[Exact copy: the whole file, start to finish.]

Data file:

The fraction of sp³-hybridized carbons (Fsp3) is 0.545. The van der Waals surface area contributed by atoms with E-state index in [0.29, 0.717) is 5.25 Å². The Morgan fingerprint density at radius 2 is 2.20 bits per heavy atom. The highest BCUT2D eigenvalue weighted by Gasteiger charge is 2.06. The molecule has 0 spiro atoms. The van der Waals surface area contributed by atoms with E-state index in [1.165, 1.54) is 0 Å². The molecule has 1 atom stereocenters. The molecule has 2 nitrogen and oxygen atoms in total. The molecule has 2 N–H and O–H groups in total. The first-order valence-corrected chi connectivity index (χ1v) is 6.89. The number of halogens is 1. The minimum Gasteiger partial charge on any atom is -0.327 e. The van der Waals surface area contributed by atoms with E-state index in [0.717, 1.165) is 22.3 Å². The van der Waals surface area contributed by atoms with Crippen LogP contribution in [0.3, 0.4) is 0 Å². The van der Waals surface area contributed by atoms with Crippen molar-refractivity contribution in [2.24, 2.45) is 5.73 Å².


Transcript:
The fraction of sp³-hybridized carbons (Fsp3) is 0.545. The van der Waals surface area contributed by atoms with E-state index in [0.29, 0.717) is 5.25 Å². The Morgan fingerprint density at radius 2 is 2.20 bits per heavy atom. The highest BCUT2D eigenvalue weighted by Gasteiger charge is 2.06. The molecule has 0 spiro atoms. The van der Waals surface area contributed by atoms with E-state index in [1.165, 1.54) is 0 Å². The molecule has 1 atom stereocenters. The molecule has 2 nitrogen and oxygen atoms in total. The molecule has 2 N–H and O–H groups in total. The first-order valence-corrected chi connectivity index (χ1v) is 6.89. The number of halogens is 1. The minimum Gasteiger partial charge on any atom is -0.327 e. The van der Waals surface area contributed by atoms with E-state index in [0.717, 1.165) is 22.3 Å². The van der Waals surface area contributed by atoms with Crippen LogP contribution in [0.3, 0.4) is 0 Å². The van der Waals surface area contributed by atoms with Crippen molar-refractivity contribution in [2.24, 2.45) is 5.73 Å².